This was a big story in mid-October, as it should have been. Before updating on the response to the uninsured veteran problem in two states, Illinois and Wisconsin, a data recap via AP:
Nearly 1.7 million military veterans have no health insurance or access to government hospitals and clinics for veterans, according to a report Tuesday from a doctors' group that favors federally financed health care.
The number of uninsured veterans jumped by 235,000 since 2000, meaning they are losing health insurance at a faster rate than the general population, said Physicians for a National Health Program, which advocates a universal national health insurance program. About 45 million Americans have no health insurance, including 5 million who lost coverage during the past four years, according to the Census Bureau.
"We're sending men and women off to war and yet the people who fought previous wars can't get the basic things they need to go on with their lives afterward," said Dr. David Himmelstein, a Harvard Medical School professor and an author of the study.
In educational interest, article(s) quoted from extensively.
White House spokesman Trent Duffy said the Bush administration has opened 194 community health clinics for veterans and increased spending on medical care for veterans by 40%. "The president wants to make sure they get the care that they need and they deserve," Duffy said.
However, the report traced some of the increase to the Bush administration's decision last year to suspend health care services for higher-income veterans in order to reduce waiting times for doctor's appointments.
Other veterans reported that they were on waiting lists for appointments, could not afford co-payments or lived in communities with no veterans' facilities, the report said. Like other Americans who are uninsured, most veterans have jobs. More than 85% worked within the past year, the report said.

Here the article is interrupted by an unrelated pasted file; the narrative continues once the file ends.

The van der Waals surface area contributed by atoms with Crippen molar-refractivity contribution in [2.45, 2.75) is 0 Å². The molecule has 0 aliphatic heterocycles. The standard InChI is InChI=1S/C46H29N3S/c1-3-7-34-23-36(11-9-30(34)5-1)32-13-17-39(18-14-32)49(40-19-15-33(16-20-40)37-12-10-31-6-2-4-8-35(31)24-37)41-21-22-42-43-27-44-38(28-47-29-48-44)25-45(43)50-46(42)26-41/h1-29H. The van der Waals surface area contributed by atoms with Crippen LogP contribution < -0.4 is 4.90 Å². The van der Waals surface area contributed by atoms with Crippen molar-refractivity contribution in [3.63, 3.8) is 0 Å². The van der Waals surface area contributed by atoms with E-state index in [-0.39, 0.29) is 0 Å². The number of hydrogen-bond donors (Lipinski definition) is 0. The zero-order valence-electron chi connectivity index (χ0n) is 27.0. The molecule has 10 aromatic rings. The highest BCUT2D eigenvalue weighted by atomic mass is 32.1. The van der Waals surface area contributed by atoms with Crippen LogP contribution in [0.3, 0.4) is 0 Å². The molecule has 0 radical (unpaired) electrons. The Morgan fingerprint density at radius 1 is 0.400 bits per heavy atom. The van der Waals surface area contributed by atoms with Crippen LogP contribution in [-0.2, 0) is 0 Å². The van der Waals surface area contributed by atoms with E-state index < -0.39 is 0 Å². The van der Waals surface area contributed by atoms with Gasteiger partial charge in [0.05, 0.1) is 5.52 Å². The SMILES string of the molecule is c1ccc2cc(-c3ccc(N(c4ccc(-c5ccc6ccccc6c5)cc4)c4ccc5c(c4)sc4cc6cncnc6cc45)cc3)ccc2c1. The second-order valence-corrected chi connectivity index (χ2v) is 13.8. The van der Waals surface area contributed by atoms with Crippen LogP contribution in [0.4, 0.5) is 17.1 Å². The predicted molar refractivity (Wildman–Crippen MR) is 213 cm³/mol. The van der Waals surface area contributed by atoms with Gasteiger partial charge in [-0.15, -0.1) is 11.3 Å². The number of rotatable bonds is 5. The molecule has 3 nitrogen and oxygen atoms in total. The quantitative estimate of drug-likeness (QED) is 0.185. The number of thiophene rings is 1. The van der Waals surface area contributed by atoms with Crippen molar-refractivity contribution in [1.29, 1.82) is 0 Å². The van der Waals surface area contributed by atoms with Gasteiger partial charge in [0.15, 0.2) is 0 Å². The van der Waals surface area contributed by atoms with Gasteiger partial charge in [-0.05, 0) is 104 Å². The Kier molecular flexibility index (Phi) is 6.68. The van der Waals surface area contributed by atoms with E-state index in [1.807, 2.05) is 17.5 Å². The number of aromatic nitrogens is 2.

Many uninsured veterans reported serious health problems, the report said. Between 20% and 30% said that they delayed or could not afford care, medications and eyeglasses. More than 40% said they had no medical visits in the past year and two-thirds said they had no preventive care. Another 3.9 million people without health insurance live in veterans' households and also are ineligible for veterans' health care, the report said.
Almost all uninsured veterans served during the Vietnam war or more recently. Those who fought in World War II and the Korean War are older than 65, making them eligible for government health care through Medicare.
Additional details from PNHP:
Of the 47 million uninsured Americans, one in every eight (12.2 percent) is a veteran or member of a veteran’s household, according to a study by Harvard Medical School researchers published in the December, 2007 issue of the American Journal of Public Health (galley version [pdf]). ...
The study is based on detailed analyses of government surveys released between 1988 and 2005. Veterans were only classified as uninsured if they neither had health insurance nor received ongoing care at Veterans Health Administration (VA) hospitals or clinics. A preliminary review by the study’s authors of 2006 data released last month (while this study was in press) shows little change in the number of uninsured veterans since 2004.
“Like other uninsured Americans, most uninsured vets are working people - too poor to afford private coverage but not poor enough to qualify for Medicaid or means-tested VA care,” said Dr. Steffie Woolhandler, an Associate Professor at Harvard Medical School who testified before Congress about the problem earlier this year. “As a result, veterans and their family members delay or forgo needed health care every day in the U.S. It’s a disgrace.”
Other findings of the study include:
* The number of uninsured veterans has increased by 290,000 since 2000, when 9.9% of non-elderly veterans were uninsured, a figure which rose to 12.7% in 2004.
* Of the 1.768 million uninsured, 645,628 were Vietnam-era veterans while 1,105,891 were veterans who served during “other eras” (including the Iraq and Gulf Wars)
* Of uninsured veterans, 56.5% were older than 44.